'We may be breaking codes, but not supreme law of the land' - Bundy (EXCLUSIVE)
On the 10th day of an armed standoff on federal property near Burns, Oregon, the leader of a rancher militia, Ammon Bundy, said he and his supporters “are breaking codes and regulations, but we are not breaking the supreme law of the land.”
RT’s Simone Del Rosario took a tour around the Malheur National Wildlife Preserve with Bundy, who led militia members and anti-government activists in a takeover on January 2. They believe that the federal ownership of the land is unconstitutional and that it should belong to the local community.
“The laws on the books that are not constitutional, they are so tremendous, there are so many of them that every day you and I are breaking them and that’s part of the problem,” Bundy said. “Government has got to the point when they think they can make laws on anything.”
Bundy says that people are left with the choice of either obeying the government-imposed codes or making the government follow the US Constitution.
His group, which came up with the name "Citizens for Constitutional Freedom" (CCF) after repeated media queries, is not lacking in resources, despite what some have assumed. There are offices, bunkhouses, workshops and a mess hall stocked with plenty of food.
One conference room, where CCF meets with locals or the militia-aligned "Committee of Safety," is also used for storing federal government documents. Bundy admits to poring over files detailing how the feds interact with each other as well as neighboring ranchers.
“We always put everything back in where they’re supposed to go, but we’re definitely looking through and seeking for different things, like, you know, how did they take so-and-so’s water rights away and kind of what their perception of those things are,” Bundy said.
The group has also made use of the federal government’s, or as Bundy would have it, “the people’s” heavy-duty farm machinery. In one case, they drove a Caterpillar loader to a fence separating federal land from private property, then they knocked down the fence to open up more grazing space for a neighbor rancher’s cattle.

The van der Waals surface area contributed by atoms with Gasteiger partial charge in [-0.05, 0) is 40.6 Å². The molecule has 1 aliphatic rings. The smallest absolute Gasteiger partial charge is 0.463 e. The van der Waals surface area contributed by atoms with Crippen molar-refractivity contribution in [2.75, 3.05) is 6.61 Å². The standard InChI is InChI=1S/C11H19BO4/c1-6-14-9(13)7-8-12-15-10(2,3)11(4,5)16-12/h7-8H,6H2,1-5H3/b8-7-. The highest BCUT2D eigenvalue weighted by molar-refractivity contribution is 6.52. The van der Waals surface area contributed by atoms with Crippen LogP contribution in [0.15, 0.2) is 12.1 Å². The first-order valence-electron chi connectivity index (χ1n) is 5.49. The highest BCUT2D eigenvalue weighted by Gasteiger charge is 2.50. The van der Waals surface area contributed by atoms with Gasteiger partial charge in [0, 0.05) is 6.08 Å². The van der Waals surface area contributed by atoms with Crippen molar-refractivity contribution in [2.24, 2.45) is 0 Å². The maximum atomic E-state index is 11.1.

“It’s been used against them for so long, and now we’re going to use it for their benefit,” Bundy said. “For example, they go out and they use this equipment to build fences, and it cuts out their ranch, and so they can’t use it anymore.”
While it is not clear exactly how many people are occupying the federal grounds, the passion of many is undeniable. James Stanton, a disabled and retired Navy diver from Ft. Sumner, New Mexico, arrived with a heartfelt gift for Bundy. Stanton’s old Navy uniform jacket symbolizes his past military service, and was dedicated to Bundy.
For Bundy, it’s an example of “what’s happening across the country.”
“I don’t think people would be here if they did not see that there is truly a problem, and that if they did not have hope that we could resolve it, and that’s what we’re doing here,” Bundy said.
The activists, many of whom are not from Oregon, claim that they are standing up for a pair of local ranchers who are serving a five-year prison sentence for what they deem to be trumped-up charges.
Dwight Hammond and his son Steve were charged under the Anti-Terrorism and Effective Death Penalty Act for a couple of fires they set on their own property, but which reached federal land. The first was in 2001 and was put out by the Hammonds, but the second, in 2006, was put out by federal firefighters. The judge that sentenced them ignored the mandatory minimum provisions of the law and sentenced Dwight to three months in jail, while Steve received a year and a day. However, they were forced back to jail after serving those sentences when federal prosecutors successfully appealed for the mandatory minimum sentence of five years for each man.
The militia activists are also unhappy with the way the government manages the land in the area, saying it leaves little for local ranchers.